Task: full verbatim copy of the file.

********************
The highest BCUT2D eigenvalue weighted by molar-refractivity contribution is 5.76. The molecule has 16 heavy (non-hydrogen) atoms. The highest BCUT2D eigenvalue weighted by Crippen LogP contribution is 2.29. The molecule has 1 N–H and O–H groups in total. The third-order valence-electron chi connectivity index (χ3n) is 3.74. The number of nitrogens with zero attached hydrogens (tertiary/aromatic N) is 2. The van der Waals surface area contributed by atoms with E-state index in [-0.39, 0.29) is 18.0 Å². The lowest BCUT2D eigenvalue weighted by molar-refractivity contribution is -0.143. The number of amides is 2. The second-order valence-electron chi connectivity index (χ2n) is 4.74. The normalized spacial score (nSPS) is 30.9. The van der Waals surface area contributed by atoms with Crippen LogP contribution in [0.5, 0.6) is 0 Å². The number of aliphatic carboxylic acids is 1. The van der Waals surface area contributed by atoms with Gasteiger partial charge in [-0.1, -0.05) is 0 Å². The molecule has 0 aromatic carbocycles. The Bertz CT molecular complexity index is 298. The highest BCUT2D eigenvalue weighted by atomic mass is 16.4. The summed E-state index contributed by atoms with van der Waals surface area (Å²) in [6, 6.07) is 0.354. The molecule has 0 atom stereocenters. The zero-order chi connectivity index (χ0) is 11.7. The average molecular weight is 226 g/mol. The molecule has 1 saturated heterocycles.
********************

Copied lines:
The highest BCUT2D eigenvalue weighted by molar-refractivity contribution is 5.76. The molecule has 16 heavy (non-hydrogen) atoms. The highest BCUT2D eigenvalue weighted by Crippen LogP contribution is 2.29. The molecule has 1 N–H and O–H groups in total. The third-order valence-electron chi connectivity index (χ3n) is 3.74. The number of nitrogens with zero attached hydrogens (tertiary/aromatic N) is 2. The van der Waals surface area contributed by atoms with E-state index in [-0.39, 0.29) is 18.0 Å². The lowest BCUT2D eigenvalue weighted by molar-refractivity contribution is -0.143. The number of amides is 2. The second-order valence-electron chi connectivity index (χ2n) is 4.74. The normalized spacial score (nSPS) is 30.9. The van der Waals surface area contributed by atoms with Crippen LogP contribution in [0.5, 0.6) is 0 Å². The number of aliphatic carboxylic acids is 1. The van der Waals surface area contributed by atoms with Gasteiger partial charge in [-0.1, -0.05) is 0 Å². The molecule has 0 aromatic carbocycles. The Bertz CT molecular complexity index is 298. The highest BCUT2D eigenvalue weighted by atomic mass is 16.4. The summed E-state index contributed by atoms with van der Waals surface area (Å²) in [6, 6.07) is 0.354. The molecule has 0 atom stereocenters. The zero-order chi connectivity index (χ0) is 11.7. The average molecular weight is 226 g/mol. The molecule has 1 saturated heterocycles.